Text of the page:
LOS ANGELES (Reuters) - Movie fans flocked to Hollywood on Sunday to watch the stars parade up the red carpet for the Oscars, the world's top film awards.
With rags-to-riches romance "Slumdog Millionaire" expected to win the honor for best movie, suspense at the gala ceremony has shifted to whether host Hugh Jackman and producers Bill Condon and Laurence Mark ("Dreamgirls") can recapture a dwindling television audience with a showcase of top stars and films.
Expected at Hollywood's Kodak Theater where the 81st Academy Awards are being held are Brad Pitt, Angelina Jolie, Sean Penn, Meryl Streep and scores of other stars.
"I'm here to see Kate Winslet. I hope she wins," said Jessica Alfrey from Huntington Beach, California, who was among the fans who began gathering along the red carpet at early morning. "She's a great actress who has something about her that's very real."
Winslet is nominated for best actress in "The Reader."
Nearby a group of 10 people included Babe Churchill of Chino, California and Sandi Stratton of Escondido, who said they had been coming to the Oscars for 40 years.
They most wanted to see Brad Pitt, who is nominated for best actor in "The Curious Case of Benjamin Button," and veteran Jerry Lewis who is picking up an honorary award.
Many around the world will be watching on television to see what Jackman will do. He who won a Tony award on Broadway for his work in "The Boy From Oz" as well as TV's Emmy award for hosting the stage world's Tony awards. He was brought in to the Oscars to help spruce up the show.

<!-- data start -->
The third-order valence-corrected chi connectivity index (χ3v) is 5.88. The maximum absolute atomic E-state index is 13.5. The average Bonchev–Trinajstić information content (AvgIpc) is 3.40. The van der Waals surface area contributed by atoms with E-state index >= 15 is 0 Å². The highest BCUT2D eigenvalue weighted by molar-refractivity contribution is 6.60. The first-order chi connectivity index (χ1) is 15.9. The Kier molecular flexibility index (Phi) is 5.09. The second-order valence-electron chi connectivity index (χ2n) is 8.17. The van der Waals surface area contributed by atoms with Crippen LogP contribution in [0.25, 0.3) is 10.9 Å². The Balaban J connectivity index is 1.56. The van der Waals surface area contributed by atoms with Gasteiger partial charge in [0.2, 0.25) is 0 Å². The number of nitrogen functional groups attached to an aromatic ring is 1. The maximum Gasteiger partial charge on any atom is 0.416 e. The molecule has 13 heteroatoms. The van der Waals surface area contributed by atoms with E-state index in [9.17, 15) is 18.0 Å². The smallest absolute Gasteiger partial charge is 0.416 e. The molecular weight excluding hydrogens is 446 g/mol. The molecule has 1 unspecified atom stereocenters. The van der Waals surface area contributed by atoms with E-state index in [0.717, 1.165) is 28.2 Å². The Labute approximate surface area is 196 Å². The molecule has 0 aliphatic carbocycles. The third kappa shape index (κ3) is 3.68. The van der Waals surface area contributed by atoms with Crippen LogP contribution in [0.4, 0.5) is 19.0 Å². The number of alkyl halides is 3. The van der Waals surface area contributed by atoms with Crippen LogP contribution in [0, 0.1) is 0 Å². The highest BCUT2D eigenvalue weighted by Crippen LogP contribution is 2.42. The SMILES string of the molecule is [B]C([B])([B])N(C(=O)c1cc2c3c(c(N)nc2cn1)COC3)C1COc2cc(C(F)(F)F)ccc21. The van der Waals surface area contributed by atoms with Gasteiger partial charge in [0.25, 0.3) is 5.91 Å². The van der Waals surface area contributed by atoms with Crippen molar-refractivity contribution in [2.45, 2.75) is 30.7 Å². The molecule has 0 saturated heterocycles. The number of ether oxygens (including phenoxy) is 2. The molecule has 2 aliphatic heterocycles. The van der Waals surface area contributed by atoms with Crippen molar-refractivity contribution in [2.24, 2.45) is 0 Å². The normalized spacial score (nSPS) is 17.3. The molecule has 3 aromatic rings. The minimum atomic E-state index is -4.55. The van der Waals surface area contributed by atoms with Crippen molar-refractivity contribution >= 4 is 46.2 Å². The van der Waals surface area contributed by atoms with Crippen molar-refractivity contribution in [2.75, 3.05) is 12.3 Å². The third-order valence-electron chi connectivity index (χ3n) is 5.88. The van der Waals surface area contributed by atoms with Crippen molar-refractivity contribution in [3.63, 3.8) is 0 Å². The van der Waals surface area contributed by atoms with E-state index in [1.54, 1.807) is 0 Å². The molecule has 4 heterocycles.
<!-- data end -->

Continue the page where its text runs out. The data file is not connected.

He, Condon and Mark have been mostly quiet about their plans, but The Los Angeles Times said the pair hired Australian director Baz Luhrmann ("Moulin Rouge") to stage one number and comic writer/director Judd Apatow ("Knocked Up") for laughs.
Jackman will perform a musical introduction and a longer routine in the middle of the more than three-hour show.
Still, the biggest draw for Oscars has always been having popular movies at the center of the show and suspense over which films, actors and actresses will win awards.
"Slumdog," an often dark but ultimately hopeful tale about a poor Indian boy who competes for love and money on a TV game show, has generated about $150 million in global ticket sales. It has earned awards from critics and industry groups whose members include actors, directors, producers and writers.
The movie's key competition comes from "Milk," starring Penn as gay activist Harvey Milk, as well as "The Curious Case of Benjamin Button" with Pitt as a man who ages backward.
The other two nominees are "Frost/Nixon," which recounts the historic interviews of disgraced former U.S. President Richard Nixon by British TV host David Frost, and the drama "The Reader."
The competition for best-actor appears to be a two-way battle between Penn and Mickey Rourke as a faded athlete in "The Wrestler." On Saturday, Rourke won the independent film world's Spirit Award for best actor, but that honor comes from different voters than the roughly 6,000 academy members who cast Oscar ballots.
Winslet is tipped for best actress playing a German Nazi-era prison guard in "The Reader" over Meryl Streep as a nun who suspects sex abuse in a Catholic school in "Doubt.
Heath Ledger, who died in 2008 of an accidental prescription drug overdose, is favored for best supporting actor as the villain Joker in Batman movie "The Dark Knight."
Pundits say the award for supporting actress is wide open with Penelope Cruz in "Vicky Cristina Barcelona" up for the Oscar against Marisa Tomei in "The Wrestler," Taraji P. Henson for "Benjamin Button" and Viola Davis and Amy Adams, both in "Doubt."
Fashionistas will be watching the gowns on the red carpet, and while experts say the recession has stars dressing down, they are quick to add the designs won't all be dull.
Editing by Cynthia Osterman